HR professionals estimate that nearly 15% of employees in their organization deal with elder care issues. However, the impact is far greater on productivity as over half (59%) of the HR respondents witnessed employees who missed a full day from work, encountered workday interruptions (44%), or had stress-related health problems (29%). This in turn has led to an increase in turnover for 16% of HR professionals, responding to the Society of Human Resource Management’s (SHRM) Elder Care Survey.
Breaking it down by company size shows a much more profound impact depending on company size. Twenty-three percent of respondents from large organizations – those firms with more than 500 employees – and 21% from medium-sized organizations – companies with a headcount between 100 and 499 – report seeing turnover due to employees challenged with elder care issues. Only 4% of small organizations – organizations with fewer than 100 employees – said the same. Additionally, HR professionals from large organizations are much more likely to report workday interruptions, strained employee/manager relationships and missed appointments and meetings than HR professionals from small and medium-sized organizations.
Adding to the pressure is the fact that HR professionals expect the number of employees caring for an aging relative to increase in the next five to 10 years. “The increasing need for elder care is an inevitability,” said SHRM President and CEO Susan Meisinger. “Employers have an opportunity to either anticipate and manage it in a way that benefits both the employer and employees, or let it smack them in the face a few years from now, dragging down productivity and increasing turnover as a result. Organizations simply can’t afford to ignore the cost of this reality.”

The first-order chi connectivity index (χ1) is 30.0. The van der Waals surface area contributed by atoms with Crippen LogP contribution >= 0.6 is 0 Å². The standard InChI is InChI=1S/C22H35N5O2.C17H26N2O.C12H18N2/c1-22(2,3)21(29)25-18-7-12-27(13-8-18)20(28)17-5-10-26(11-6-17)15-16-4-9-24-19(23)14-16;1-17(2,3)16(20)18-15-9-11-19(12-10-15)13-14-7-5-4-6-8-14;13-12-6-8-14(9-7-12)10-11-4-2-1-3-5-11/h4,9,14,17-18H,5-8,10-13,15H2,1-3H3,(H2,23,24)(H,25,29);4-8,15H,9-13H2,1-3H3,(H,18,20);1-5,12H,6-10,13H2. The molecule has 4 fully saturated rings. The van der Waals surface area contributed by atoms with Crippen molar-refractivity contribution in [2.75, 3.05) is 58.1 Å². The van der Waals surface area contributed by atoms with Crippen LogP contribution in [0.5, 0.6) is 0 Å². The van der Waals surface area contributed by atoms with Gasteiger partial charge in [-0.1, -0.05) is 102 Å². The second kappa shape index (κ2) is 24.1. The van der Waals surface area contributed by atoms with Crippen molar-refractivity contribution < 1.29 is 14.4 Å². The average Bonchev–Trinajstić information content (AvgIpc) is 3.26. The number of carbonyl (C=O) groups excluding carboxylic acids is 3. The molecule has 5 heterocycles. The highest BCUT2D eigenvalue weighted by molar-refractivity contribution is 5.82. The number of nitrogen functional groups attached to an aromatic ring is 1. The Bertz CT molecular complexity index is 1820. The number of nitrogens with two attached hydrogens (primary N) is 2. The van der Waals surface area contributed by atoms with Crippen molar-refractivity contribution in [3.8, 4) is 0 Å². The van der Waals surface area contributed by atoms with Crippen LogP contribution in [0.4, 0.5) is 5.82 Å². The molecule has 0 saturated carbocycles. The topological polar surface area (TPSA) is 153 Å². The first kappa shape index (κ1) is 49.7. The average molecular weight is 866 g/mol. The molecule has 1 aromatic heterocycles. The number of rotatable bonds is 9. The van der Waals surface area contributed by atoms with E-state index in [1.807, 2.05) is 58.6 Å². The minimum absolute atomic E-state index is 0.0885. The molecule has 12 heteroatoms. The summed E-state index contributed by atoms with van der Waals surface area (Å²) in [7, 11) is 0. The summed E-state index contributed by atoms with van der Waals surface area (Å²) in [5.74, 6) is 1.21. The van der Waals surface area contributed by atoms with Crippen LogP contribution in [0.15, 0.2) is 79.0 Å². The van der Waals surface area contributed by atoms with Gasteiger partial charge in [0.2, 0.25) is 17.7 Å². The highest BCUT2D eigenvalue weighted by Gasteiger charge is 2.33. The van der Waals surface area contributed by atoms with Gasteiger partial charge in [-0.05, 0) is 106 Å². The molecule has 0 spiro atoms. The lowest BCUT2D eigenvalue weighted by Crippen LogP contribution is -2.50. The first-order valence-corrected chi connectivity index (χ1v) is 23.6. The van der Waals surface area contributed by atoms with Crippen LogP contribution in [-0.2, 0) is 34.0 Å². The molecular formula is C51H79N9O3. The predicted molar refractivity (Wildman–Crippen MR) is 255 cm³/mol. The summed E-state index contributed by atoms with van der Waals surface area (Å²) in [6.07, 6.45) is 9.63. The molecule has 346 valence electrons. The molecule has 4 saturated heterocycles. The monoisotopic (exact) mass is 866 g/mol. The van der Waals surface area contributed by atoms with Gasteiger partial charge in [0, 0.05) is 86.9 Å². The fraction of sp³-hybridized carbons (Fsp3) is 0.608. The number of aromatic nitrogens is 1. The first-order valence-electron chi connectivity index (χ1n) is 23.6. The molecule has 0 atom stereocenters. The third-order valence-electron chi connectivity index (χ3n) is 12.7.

Even though a quarter of organizations offer some kind of elder care benefit, nearly one-third of HR professionals agreed or strongly agreed that employers have an obligation to provide resources and assistance for employees facing elder care issues. Not surprisingly, almost 40% said elder care benefits are too costly for their organization, and one-third said there would not be enough employees utilizing elder care benefits to justify changing current benefits packages.
For those companies offering a common benefit to workers, it is unpaid leave under the Family and Medical Leave Act (FMLA) for elder care reasons (88%). Those companies providing a benefit offering financial support for elder care most commonly offered dependent care flexible spending accounts (FSA) (64%). Further, 58% agreed or strongly agreed that it was necessary to increase the contribution amount permitted under dependent care flexible spending accounts to help employees financially deal with elder care issues. Nearly the same percentage agreed or strongly agreed that individual tax incentives for the purchase of long-term care insurance covering older relatives would help defray the costs of employer-provided long-term care assistance.